2. Meanwhile, in a medium bowl, whisk together the remaining 75 g of sugar and cornstarch. Add about 1/2 cup of lukewarm milk, then whisk in the egg yolks.
3. When the milk reaches boiling point, remove from the heat and carefully pour it over the egg mixture, while whisking continuously. Once everything is incorporated, pour mixture back into the saucepan and heat until the cream is thick and reaches boiling point, stirring regularly with a spatula. Let boil for about 1 minute, then pour crème pâtissière into a heat-proof container and cover with cling film. Let cool to room temperature, then move container to the refrigerator and chill for at least 3 hours, preferably overnight.
4. When ready to assemble the choux, transfer the chilled crème pâtissière to a stand mixer fitted with the whisk attachment. Beat on medium speed until smooth, then fold in the blackcurrant puree. Transfer to a large piping bag and set aside until ready to use.
for the craquelin
1. In a medium bowl using a wooden spoon, or on a clean work surface using your hands, soften butter and mix in the sugar. Add the egg, followed by the flour and knead until you have smooth dough. Shape into a disc, wrap in cling film and refrigerate for at least 3 hours, preferably overnight.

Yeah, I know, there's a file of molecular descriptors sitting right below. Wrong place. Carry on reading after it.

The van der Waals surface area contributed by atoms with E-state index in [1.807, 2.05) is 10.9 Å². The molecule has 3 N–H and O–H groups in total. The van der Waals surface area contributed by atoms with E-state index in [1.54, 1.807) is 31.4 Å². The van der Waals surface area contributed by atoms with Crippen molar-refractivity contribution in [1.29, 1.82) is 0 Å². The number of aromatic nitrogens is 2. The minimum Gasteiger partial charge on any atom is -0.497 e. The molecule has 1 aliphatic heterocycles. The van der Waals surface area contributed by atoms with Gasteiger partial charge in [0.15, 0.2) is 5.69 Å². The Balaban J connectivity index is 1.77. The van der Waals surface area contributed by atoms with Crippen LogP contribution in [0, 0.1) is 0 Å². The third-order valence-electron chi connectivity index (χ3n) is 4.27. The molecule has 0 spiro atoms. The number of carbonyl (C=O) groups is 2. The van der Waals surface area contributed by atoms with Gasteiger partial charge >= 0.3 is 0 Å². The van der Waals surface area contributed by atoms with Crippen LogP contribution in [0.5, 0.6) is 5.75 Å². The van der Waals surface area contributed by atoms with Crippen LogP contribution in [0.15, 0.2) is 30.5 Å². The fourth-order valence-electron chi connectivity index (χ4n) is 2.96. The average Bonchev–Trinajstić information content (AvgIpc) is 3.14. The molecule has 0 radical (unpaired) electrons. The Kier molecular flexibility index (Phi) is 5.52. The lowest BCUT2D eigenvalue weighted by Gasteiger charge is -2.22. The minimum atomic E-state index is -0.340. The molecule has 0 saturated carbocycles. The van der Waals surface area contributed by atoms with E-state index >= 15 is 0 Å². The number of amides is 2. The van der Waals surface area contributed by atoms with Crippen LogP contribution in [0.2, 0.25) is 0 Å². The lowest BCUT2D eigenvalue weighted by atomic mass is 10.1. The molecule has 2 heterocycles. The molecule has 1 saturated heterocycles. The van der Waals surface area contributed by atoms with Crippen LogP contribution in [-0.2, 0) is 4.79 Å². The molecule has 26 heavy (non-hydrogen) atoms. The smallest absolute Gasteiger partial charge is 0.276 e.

2. Remove chilled dough from the refrigerator and on a lightly floured work surface, roll to a thickness of about 2 mm. Using a round cookie cutter, stamp out circles with a 5 cm diameter. Freeze while you prepare the choux pastry.
for the choux pastry
1. Preheat oven to 210°C (410°F). Line one large or two small baking sheets with parchment paper. Prepare a piping bag with a large round pastry tip (I used a 13 mm).
2. In a small saucepan, combine water, milk and butter. Heat over medium heat until butter is fully melted and the mixture is just coming up to the boil. Remove from the heat, add all the flour and stir with a wooden spoon until fully combined. Return to the heat and stir vigorously until the mixture is smooth and shiny, pulls away from the sides of the pan and leaves a thin coating on the bottom of the pan, about 2 minutes.